Posted by: bschutzgruber | October 26, 2014

When disaster strikes……

Every artist knows there are times when a project just does not want to go as planned and this was one of those projects.

In September I started on a commissioned shawl.  The warp was 10/2 cotton in 20 colors.

rainbow warp

642 yarns threaded in a point twill over 8 shafts/harnesses.


3″ into the weaving and I realized I had a misthread in the pattern = inappropriate expletive uttered!!!  What to do?
Do I (A) keep going with the philosophy that we humans are not perfect and embrace my imperfection or (B) correct the mistake = unweave, untie, unthread, rethread, and retie?


If this was something I was making for myself, I would probably go with option (A) as there was only 1 thread in the wrong place.  BUT this shawl is something I am selling and the buyer deserves the highest quality work I can give…. so option (B) is it.

I took out the black 5/2 cotton weft and the red header then dealt with 200+ threads and heddles to get the 1 thread moved to the correct shaft, retie and finally back to where I was…. 24 hours earlier.

Weaving now went fairly smoothly…


…until 5″ from the end when I noticed a lot of black fuzz = uh-oh.  I took out several rows to see what was going on and I realized the 5/2 cotton yarn was disintegrating = WHAT is going on here????  This particular cone of yarn had been in my stash for quite a while and though the outer section was OK so the first 2/3 of the shawl was fine, the middle of the cone had rotted and the last third of the shawl was falling apart = REALLY inappropriate expletives uttered!!

At this point I had no idea if the fabric was stable and would hold up during washing so I stopped weaving, hemmed it, cut it off the loom and held my breath as I put it in the washing machine.

Here’s how it came out.  A misthread is a pain but this is a disaster that cannot be saved.


I emailed my client and explained the situation.  Luckily she was OK with getting the shawl by the end of October so back to square one I go.  I decided this time I would use 5/2 bamboo for the weft, ordered the NEW yarn, and as I waited for the delivery, I began to wind out another warp.  I kept the ends of the old warp threaded through the reed and heddles so all I had to do is tie the new warp onto the old then pull it through.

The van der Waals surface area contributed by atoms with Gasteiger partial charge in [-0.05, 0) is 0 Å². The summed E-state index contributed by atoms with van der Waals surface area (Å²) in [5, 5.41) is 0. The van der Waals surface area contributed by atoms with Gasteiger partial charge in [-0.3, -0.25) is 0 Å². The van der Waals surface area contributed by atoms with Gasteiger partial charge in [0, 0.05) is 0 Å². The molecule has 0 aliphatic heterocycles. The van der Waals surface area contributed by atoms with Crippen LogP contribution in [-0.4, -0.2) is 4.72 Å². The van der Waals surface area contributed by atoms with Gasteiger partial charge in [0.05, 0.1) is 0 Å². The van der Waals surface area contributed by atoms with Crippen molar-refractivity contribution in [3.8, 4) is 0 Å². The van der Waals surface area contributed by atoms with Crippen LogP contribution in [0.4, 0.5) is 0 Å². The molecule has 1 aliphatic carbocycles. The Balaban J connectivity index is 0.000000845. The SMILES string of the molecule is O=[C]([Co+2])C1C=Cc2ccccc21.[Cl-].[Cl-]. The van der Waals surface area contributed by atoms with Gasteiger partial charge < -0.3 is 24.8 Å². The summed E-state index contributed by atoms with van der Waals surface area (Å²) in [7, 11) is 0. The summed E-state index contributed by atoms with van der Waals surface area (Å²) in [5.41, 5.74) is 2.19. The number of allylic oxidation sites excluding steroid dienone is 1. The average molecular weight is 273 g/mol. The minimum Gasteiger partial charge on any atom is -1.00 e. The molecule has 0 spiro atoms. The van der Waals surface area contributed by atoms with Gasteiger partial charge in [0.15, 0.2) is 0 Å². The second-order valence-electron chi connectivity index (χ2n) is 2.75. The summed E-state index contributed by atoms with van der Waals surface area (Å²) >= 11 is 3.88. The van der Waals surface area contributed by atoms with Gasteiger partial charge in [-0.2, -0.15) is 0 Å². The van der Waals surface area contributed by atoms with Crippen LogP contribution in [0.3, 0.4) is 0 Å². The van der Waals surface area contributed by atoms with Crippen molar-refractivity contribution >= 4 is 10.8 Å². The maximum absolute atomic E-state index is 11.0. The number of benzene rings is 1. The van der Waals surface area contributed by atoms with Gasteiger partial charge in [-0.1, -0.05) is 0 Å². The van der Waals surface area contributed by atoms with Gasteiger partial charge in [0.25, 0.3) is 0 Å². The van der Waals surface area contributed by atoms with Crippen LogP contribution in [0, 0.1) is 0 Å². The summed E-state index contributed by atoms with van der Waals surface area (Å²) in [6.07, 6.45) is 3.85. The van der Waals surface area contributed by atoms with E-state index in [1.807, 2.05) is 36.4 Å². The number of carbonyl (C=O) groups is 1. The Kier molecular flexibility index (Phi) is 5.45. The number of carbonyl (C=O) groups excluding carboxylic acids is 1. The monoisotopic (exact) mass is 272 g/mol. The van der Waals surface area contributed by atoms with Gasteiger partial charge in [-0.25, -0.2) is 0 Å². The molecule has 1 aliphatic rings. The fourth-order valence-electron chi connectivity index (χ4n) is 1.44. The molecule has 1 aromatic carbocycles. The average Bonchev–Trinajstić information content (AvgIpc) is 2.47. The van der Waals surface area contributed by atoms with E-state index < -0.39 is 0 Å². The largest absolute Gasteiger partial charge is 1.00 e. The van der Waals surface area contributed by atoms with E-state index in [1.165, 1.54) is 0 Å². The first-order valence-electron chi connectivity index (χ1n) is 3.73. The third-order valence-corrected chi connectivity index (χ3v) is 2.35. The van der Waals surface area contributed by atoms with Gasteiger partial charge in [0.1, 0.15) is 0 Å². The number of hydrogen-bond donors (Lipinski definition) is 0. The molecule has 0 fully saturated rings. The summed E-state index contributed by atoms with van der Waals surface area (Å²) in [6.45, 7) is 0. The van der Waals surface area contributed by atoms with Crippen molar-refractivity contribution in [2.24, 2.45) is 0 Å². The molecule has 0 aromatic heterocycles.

The second warp wound on and the new weft in hand, time to start weaving…. AGAIN.


This time there was no added drama as 87″ of this new shawl was woven, hemmed, cut off the loom…


…and the finishing work began = tying knots and twisting fringe.


Holding my breath I put it into the washing machine….. and it came out just fine = whew!!  

Because one side of the fabric has the colored warp dominant and the other has the black weft dominant I sewed the shawl into a mobius loop so that you can see both sides = SUCCESS!!  And the Rainbow Mobius Wrap has been shipped to her new owner.

1_front  2_back

Lesson learned from this project:
check ALL yarn prior to using it in a project!!!



  1. Wow! You really documented your torment on this beautiful garment!


    • Hopefully I will not have to experience it again!

  2. The resulting shawl is absolutely breathtaking! Well done!


  3. The finished möbius is beautiful. I’ve had many many disasters in weaving but never yarn that disintegrates. Something must have gone wrong in their dye process. Sometimes the journey is just painful to get the desired results.

    • Apparently black dye is really rough on the fibers causing them to weaken. Lesson learned!!

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